The colon is an important organ of the digestive system. The organ is divided into the cecum, ascending colon, transverse colon, descending colon, sigmoid and rectum. A pain in the colon could be due to several reasons; however, if the pain is specifically in the ascending region of the colon, the most likely cause of it is a disease known as colitis. Colitis is characterized by the inflammation of the ascending colon.
The inflammation of the colon can be caused due to a variety of infections and illnesses. The main causes of the condition are infectious colitis, which is caused by viruses and bacteria that cause food poisoning; ischemic colitis, caused by artheriosclerosis in the arteries; inflammatory bowel disease, caused by autoimmune disorders like ulcerative colitis and Crohn’s disease; and finally, chemical colitis, caused due to overexposure of the colon to toxic chemicals.
The symptoms of colitis are largely determined by the kind of colitis present in the body. However, the two main symptoms of colitis are abdominal pain, especially in the ascending colon region, and diarrhea. There may be occasional spotting of blood in the bowel movements and the pain may also be accompanied by low-grade fever and chills. If the infection is severe, it may cause you to have a condition in which there is a constant urge to pass stool.
When to See a Doctor
When the symptoms are mild, they can be characterized by short episodes of diarrhea. In such a case, there may not be a lot of pain associated with the condition. However, if diarrhea persists for an extended period of time, it requires medical attention. You should also consult a doctor if there is persistent fever, dehydration, increase in the abdominal pain or presence of blood in the bowel movements.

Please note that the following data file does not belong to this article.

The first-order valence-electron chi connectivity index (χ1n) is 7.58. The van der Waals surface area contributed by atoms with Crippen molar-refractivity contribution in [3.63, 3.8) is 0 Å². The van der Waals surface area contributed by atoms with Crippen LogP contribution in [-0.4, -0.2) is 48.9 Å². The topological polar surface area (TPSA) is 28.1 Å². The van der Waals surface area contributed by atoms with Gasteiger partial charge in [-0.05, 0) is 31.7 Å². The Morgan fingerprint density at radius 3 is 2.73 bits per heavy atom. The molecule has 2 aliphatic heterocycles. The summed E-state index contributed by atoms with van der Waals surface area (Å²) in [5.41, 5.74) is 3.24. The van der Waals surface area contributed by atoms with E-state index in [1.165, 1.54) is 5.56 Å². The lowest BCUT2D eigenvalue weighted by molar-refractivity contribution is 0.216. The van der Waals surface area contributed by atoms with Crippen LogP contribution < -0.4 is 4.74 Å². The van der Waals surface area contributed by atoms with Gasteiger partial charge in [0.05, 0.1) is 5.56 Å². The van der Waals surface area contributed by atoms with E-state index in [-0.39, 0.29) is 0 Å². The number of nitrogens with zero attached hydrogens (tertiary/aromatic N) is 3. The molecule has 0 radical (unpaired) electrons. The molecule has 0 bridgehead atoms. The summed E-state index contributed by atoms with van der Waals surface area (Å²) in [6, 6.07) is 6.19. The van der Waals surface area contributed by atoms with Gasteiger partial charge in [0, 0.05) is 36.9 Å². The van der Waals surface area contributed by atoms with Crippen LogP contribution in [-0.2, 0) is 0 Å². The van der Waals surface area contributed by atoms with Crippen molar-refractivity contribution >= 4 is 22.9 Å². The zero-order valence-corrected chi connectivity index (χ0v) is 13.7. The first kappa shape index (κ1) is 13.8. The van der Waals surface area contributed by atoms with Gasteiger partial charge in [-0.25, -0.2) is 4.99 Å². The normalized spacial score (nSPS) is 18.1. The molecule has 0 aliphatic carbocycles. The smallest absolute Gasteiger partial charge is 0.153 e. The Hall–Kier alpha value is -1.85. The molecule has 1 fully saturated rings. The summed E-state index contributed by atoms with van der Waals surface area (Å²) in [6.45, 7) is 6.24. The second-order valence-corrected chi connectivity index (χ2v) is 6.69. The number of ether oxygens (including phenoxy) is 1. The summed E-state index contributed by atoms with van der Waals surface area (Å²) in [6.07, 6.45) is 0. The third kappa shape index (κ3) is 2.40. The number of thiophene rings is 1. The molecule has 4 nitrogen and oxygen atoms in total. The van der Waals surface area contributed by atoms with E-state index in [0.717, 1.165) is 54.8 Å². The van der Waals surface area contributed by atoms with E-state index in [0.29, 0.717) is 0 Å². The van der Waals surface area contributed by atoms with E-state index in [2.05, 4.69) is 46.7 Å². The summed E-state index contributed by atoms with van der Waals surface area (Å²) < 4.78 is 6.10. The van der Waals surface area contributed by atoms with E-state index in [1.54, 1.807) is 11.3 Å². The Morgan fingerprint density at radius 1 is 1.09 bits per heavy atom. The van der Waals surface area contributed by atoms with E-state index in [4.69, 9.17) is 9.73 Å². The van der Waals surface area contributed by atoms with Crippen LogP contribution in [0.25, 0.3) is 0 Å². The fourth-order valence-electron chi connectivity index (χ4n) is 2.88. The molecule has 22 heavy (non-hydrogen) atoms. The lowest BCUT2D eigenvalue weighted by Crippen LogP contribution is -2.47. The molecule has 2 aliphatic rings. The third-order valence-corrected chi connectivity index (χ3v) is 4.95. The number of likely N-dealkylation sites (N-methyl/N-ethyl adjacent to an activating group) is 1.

According to eMedicinehealth, the diagnosis typically begins with the discussion of medical history. Conditions like Crohn’s disease are hereditary and the pain could be linked to it. It is important for the doctor to learn about the symptoms, the onset and their duration. If there is presence of blood in the bowel movement, the doctor would check for areas of tenderness in the abdomen. Some of the tests prescribed by the doctor to make a definitive diagnosis are a complete blood count, blood urea nitrogen test, stool test and a test to check for electrolytic abnormalities.
The treatment of ulcerative colitis depends on its cause. For infections caused by bacteria and viruses, medication is prescribed by the doctor. Crohn’s disease and ulcerative colitis can be controlled by medications and a regulated diet. For ischemic colitis, intravenous fluids are administered to treat dehydration. Using medications, doctors try to restore blood supply to the bowels. Surgery may need to be performed to remove certain parts of the bowels which have lost blood supply.